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Formula 1

Dominant Alonso hid his pace in Legends Trophy practice

by Valentin Khorounzhiy
2 min read

Fernando Alonso hid his performance in practice ahead of last weekend’s Legends Trophy races at Silverstone, where he ended the season with a double victory.

The two-time Formula 1 world champion was a late addition to the Legends field in The Race All-Star series powered by ROKiT Phones, joining for round three of the championship at Zandvoort.

He qualified an impressive fourth for his debut, but crashed out of both races, before taking a double triumph in DW12 Indycars on the Indianapolis oval a week later.

Alonso rounded out the season by making it four consecutive wins with his Silverstone brace, after cleverly disguising how much progress he’d made on conventional circuits with the Brabham BT44 since his Zandvoort debut.

In an entertaining conversation on the latest episode of The Race Esports Podcast, British Touring Car Championship legend Jason Plato said the other drivers had noticed Alonso playing tricks during testing at Silverstone.

“One thing I noticed with Alonso, the cheeky monkey, was in all of the practice sessions he didn’t record a laptime,” Plato said.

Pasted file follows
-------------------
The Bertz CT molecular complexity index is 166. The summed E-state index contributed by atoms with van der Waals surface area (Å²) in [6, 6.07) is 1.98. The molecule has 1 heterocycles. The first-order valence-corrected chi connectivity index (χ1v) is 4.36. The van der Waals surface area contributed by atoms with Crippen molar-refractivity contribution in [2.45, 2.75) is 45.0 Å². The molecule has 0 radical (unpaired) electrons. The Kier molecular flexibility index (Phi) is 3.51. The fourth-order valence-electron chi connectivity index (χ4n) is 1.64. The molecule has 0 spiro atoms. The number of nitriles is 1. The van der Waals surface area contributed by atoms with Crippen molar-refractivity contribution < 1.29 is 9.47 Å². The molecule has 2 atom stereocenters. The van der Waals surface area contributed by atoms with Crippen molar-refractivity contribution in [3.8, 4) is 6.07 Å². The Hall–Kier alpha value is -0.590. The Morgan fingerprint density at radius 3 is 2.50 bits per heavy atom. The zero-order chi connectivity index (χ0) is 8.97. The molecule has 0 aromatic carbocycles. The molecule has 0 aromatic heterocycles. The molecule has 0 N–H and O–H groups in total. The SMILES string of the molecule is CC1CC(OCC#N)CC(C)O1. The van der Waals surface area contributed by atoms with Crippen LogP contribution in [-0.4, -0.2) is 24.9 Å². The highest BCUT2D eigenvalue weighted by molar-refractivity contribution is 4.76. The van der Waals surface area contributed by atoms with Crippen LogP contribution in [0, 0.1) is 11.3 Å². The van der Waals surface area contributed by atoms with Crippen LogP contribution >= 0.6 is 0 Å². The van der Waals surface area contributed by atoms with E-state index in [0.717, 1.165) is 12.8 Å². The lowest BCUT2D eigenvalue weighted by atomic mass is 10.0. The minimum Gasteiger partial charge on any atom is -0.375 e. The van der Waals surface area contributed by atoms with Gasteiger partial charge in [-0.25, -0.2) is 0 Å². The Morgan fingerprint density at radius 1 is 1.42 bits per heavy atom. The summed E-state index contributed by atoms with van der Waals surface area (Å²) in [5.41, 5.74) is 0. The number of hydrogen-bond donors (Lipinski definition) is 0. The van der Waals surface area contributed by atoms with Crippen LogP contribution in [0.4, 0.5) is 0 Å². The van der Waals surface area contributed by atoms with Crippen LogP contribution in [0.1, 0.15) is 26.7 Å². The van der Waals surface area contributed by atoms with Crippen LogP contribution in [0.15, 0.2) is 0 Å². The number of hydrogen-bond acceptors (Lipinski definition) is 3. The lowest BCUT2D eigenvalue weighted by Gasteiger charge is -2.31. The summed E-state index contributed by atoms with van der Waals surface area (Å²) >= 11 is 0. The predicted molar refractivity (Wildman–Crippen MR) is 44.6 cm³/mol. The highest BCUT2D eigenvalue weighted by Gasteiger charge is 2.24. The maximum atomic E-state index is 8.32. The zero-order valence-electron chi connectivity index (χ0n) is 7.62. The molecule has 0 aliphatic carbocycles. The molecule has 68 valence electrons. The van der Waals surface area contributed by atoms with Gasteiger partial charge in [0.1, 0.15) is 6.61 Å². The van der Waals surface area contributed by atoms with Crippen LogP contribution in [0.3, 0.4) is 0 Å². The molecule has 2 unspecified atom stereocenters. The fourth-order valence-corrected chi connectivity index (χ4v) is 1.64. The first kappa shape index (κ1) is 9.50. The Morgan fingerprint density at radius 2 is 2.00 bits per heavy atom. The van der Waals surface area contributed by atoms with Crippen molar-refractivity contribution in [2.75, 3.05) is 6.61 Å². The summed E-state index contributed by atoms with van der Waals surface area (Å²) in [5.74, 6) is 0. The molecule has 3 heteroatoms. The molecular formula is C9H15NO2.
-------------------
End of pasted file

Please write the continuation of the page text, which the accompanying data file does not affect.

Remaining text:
“Not one. And we’d all sussed out what he was doing. In the last corner he was going completely off-track so the lap was disallowed.

“Therefore it didn’t hit the timing screens, but nevertheless, he knows what his laptime is.

“And he was doing this on purpose so nobody knew what his pace was!”

Plato said it was a sign of how competitive Alonso is, but also a testament to how quickly he’d got on the pace in the Legends Trophy.

“Fernando’s a strange cat, and he’s bloody good,” he added. “It probably had the effect he wanted, in that we were all going, ‘What were you doing that for?!’

“He’s obviously incredibly competitive and wants to win everything, and if I was as fast as him I’d probably be doing the same thing, but alas I’m not!”

In the almost hour-long chat, where Plato revealed that he’d put the qualifying results from one of the Indianapolis practice races that he took pole for on the wall of his downstairs toilet, he also raised a theory about one of the tricks Legends Trophy champion Jenson Button might be getting up to ahead of each event.

“Jenson’s really very quick,” Plato said. “After my first race weekend I started to have a little study and see what people are up to.

“It was only then I realised I could look at the standings, highlight his name, press a button and I could be in-car with him, so I can watch how he was driving.

“But one thing I did notice was as soon as the server opens [for the drivers to practice], Jenson logs on but doesn’t actually drive the car for some time.

“I wondered if he was putting himself in other people’s cars and seeing what other people were doing.”

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